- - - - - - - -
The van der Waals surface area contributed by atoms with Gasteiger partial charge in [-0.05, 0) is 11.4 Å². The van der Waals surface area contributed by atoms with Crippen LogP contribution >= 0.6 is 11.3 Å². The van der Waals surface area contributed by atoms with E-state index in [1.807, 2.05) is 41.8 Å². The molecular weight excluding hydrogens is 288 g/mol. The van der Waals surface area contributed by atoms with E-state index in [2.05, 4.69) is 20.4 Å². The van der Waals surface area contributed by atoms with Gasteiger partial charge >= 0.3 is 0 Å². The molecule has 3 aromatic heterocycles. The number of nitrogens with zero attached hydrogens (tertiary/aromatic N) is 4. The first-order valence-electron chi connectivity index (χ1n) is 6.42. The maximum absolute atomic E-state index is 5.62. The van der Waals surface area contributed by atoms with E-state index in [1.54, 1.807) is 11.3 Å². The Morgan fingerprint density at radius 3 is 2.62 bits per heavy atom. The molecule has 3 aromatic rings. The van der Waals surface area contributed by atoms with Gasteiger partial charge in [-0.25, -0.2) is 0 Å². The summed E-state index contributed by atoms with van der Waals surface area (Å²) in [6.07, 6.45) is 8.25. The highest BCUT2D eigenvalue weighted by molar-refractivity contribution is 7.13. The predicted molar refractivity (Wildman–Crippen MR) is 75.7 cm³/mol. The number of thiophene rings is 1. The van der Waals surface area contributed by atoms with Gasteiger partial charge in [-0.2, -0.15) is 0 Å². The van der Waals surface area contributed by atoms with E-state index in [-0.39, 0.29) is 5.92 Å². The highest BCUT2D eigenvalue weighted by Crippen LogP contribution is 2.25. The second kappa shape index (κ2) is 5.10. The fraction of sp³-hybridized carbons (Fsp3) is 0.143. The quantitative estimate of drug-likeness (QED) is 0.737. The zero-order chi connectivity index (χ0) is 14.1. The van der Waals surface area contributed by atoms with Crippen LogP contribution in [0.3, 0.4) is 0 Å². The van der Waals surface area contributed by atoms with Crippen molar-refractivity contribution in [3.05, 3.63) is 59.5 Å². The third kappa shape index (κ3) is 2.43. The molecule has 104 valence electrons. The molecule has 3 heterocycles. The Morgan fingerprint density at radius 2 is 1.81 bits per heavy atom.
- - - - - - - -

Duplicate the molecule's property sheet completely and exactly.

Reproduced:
The van der Waals surface area contributed by atoms with Gasteiger partial charge in [-0.05, 0) is 11.4 Å². The van der Waals surface area contributed by atoms with Crippen LogP contribution >= 0.6 is 11.3 Å². The van der Waals surface area contributed by atoms with E-state index in [1.807, 2.05) is 41.8 Å². The molecular weight excluding hydrogens is 288 g/mol. The van der Waals surface area contributed by atoms with E-state index in [2.05, 4.69) is 20.4 Å². The van der Waals surface area contributed by atoms with Gasteiger partial charge >= 0.3 is 0 Å². The molecule has 3 aromatic heterocycles. The number of nitrogens with zero attached hydrogens (tertiary/aromatic N) is 4. The first-order valence-electron chi connectivity index (χ1n) is 6.42. The maximum absolute atomic E-state index is 5.62. The van der Waals surface area contributed by atoms with E-state index in [1.54, 1.807) is 11.3 Å². The Morgan fingerprint density at radius 3 is 2.62 bits per heavy atom. The molecule has 3 aromatic rings. The van der Waals surface area contributed by atoms with Gasteiger partial charge in [-0.25, -0.2) is 0 Å². The summed E-state index contributed by atoms with van der Waals surface area (Å²) in [6.07, 6.45) is 8.25. The highest BCUT2D eigenvalue weighted by molar-refractivity contribution is 7.13. The predicted molar refractivity (Wildman–Crippen MR) is 75.7 cm³/mol. The number of thiophene rings is 1. The van der Waals surface area contributed by atoms with Gasteiger partial charge in [-0.2, -0.15) is 0 Å². The van der Waals surface area contributed by atoms with E-state index in [-0.39, 0.29) is 5.92 Å². The highest BCUT2D eigenvalue weighted by Crippen LogP contribution is 2.25. The second kappa shape index (κ2) is 5.10. The fraction of sp³-hybridized carbons (Fsp3) is 0.143. The quantitative estimate of drug-likeness (QED) is 0.737. The zero-order chi connectivity index (χ0) is 14.1. The van der Waals surface area contributed by atoms with Crippen LogP contribution in [0.3, 0.4) is 0 Å². The van der Waals surface area contributed by atoms with Crippen molar-refractivity contribution in [3.05, 3.63) is 59.5 Å². The third kappa shape index (κ3) is 2.43. The molecule has 104 valence electrons. The molecule has 3 heterocycles. The Morgan fingerprint density at radius 2 is 1.81 bits per heavy atom.